The Green Party took control of Brighton and Hove City Council as a minority administration in 2011. This was much-vaunted as the next step in the Green breakthrough which began when Caroline Lucas was elected to Parliament the year before.
After their local election success, she told the BBC:
“There really is a sense now that the Greens are a real alternative and once you get that first foot in the door in Parliament, that obviously gives us more credibility and people have more confidence in voting Green.”
If that sense ever existed, it has evaporated in the two intervening years.
Cllr Geoffrey Theobald, Leader of the Conservative Opposition in Brighton & Hove, reported last year on unpopular Green plans to raise taxes and waste taxpayers’ money funding the unions. More recently, JP Floru wrote for us about the chaos the administration had caused in the City.
By May, the writing was on the wall and Caroline Lucas was protesting against her own party’s spending decisions.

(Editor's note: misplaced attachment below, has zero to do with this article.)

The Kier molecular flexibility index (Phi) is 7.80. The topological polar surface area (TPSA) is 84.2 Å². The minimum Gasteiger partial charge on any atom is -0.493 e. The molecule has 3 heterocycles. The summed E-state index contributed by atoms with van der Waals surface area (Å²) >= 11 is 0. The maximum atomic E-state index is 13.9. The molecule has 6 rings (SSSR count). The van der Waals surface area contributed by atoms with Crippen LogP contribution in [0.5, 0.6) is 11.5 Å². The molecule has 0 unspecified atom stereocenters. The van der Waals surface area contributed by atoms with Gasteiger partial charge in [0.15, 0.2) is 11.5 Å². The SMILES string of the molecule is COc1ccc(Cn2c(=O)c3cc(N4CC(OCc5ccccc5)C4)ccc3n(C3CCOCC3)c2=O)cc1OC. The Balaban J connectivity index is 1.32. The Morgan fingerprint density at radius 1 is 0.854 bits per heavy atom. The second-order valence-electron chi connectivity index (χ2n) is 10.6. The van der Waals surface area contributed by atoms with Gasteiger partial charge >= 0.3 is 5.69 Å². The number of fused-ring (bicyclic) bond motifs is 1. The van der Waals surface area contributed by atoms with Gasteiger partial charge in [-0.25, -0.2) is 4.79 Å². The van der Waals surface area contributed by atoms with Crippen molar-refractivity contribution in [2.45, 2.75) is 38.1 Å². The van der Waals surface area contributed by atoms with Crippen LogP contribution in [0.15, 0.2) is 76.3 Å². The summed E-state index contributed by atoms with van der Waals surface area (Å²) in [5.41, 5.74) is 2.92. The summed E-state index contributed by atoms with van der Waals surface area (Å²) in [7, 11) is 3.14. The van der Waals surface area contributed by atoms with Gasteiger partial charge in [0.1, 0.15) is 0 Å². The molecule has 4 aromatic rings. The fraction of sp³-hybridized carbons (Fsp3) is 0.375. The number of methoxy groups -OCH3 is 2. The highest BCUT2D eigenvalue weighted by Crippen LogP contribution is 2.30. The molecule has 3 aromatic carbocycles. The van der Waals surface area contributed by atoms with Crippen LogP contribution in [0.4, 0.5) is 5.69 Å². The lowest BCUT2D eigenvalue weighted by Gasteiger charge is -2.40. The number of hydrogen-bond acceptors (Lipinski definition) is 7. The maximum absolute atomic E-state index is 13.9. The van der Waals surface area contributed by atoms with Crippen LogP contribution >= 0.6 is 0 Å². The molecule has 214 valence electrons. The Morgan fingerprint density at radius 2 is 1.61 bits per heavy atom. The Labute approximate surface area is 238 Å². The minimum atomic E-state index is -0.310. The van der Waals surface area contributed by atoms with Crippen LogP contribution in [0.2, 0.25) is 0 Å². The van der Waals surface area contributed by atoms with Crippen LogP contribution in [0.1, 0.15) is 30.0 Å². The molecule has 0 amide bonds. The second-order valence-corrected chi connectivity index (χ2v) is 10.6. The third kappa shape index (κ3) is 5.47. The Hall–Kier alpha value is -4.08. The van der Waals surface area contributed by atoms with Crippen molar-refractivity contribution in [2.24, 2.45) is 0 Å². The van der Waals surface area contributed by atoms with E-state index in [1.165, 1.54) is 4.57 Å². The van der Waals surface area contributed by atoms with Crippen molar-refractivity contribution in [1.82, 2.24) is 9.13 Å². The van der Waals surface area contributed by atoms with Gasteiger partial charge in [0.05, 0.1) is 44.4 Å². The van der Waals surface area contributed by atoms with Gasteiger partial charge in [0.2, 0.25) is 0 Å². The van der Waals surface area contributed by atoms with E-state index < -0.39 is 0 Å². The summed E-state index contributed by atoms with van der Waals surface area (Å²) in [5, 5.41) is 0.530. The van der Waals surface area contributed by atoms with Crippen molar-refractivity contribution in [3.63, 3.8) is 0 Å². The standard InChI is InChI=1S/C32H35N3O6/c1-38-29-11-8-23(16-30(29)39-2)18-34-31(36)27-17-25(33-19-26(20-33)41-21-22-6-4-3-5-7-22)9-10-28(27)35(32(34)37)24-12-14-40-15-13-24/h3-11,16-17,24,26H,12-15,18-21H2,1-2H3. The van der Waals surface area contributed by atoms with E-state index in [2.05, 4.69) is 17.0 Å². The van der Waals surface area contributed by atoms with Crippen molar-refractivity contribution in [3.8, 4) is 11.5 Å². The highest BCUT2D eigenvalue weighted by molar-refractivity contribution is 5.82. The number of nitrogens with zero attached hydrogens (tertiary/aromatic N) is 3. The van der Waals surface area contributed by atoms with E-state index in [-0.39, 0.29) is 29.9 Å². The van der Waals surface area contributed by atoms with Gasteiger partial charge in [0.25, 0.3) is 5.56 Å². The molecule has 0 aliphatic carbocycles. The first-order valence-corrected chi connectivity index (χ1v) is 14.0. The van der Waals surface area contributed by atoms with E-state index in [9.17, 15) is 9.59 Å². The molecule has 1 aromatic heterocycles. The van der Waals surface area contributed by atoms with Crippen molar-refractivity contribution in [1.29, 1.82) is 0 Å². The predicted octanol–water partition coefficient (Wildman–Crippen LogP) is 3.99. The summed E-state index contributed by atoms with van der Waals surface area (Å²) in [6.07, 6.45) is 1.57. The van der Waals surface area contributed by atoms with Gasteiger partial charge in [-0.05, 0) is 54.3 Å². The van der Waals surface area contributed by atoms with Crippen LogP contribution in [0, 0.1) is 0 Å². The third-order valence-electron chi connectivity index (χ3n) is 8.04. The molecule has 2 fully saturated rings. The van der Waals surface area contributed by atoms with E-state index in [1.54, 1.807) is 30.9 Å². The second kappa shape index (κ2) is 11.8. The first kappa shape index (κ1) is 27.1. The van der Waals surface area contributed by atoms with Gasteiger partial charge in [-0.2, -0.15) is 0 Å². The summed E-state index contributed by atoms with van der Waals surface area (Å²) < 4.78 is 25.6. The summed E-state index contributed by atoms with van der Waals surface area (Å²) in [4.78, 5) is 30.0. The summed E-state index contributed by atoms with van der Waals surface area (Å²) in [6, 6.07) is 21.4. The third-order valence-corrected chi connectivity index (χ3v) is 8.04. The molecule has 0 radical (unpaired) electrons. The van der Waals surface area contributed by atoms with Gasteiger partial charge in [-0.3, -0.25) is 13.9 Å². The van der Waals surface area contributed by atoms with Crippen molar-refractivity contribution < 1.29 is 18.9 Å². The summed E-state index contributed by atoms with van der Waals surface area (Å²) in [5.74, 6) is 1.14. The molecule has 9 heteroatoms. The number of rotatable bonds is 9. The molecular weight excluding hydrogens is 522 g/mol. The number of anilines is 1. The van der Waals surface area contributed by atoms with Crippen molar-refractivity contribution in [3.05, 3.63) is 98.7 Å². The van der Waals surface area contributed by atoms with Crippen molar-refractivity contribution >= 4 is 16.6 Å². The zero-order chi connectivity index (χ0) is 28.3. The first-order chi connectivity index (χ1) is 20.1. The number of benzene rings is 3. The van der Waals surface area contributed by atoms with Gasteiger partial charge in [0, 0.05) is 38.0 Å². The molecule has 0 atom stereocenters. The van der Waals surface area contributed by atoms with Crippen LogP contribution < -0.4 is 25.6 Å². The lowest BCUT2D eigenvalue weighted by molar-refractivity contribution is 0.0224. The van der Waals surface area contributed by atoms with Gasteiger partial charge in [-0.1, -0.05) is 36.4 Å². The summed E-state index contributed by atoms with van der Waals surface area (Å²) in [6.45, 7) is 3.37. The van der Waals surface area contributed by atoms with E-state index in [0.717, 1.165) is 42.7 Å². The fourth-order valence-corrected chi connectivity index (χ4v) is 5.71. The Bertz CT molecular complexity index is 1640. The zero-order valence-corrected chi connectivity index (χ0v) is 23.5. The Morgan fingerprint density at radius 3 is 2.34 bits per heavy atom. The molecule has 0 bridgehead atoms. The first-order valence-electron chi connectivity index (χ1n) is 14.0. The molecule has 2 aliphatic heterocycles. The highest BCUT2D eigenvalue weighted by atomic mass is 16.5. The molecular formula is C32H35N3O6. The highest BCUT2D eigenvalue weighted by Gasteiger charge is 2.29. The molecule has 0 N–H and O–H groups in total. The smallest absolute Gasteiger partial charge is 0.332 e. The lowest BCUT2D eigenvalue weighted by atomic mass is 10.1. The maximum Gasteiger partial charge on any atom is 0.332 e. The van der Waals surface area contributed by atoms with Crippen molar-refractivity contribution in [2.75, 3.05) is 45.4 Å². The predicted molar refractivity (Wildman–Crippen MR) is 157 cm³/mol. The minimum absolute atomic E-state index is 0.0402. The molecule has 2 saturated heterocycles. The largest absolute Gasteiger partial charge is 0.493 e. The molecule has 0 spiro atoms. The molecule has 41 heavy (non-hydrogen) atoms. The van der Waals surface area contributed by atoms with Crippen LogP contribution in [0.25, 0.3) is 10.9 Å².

Such chaos has borne ugly fruit for the Green Party.
A ComRes poll at the weekend found that they have slipped into third place in the city, behind Labour and the Conservatives. While the fantasy of a Green revolution proved superficially attractive, two years living with the reality has alienated the electorate in this supposed stronghold.
This isn’t just a cautionary tale, it’s two cautionary tales (we always like to offer a good bargain at ConservativeHome).
The first is for voters who might be tempted by left wing utopian politics. As the people of Brighton and Hove will tell you, this is a pie in the sky. All the promises might cost the Greens nothing to make, but they cost the taxpayer a heap of cash and plenty of disruption to implement.
The second is for ambitious small parties: be careful what you wish for.
UKIP may not share the Greens’ views, but they share the hopes and challenges that come with being a small party trying to stage an insurgency. Understandably they hope to secure a new batch of council seats next year on the back of the European Elections. Looking at the current polling, they will probably do so.
But they should be wary of doing too well. Perhaps the worst thing that could happen to UKIP would be to take control of a District or Borough council next year.
Spending the year before the General Election learning how to run it could be less of a positive experience than they might imagine – as the Greens have so vividly demonstrated.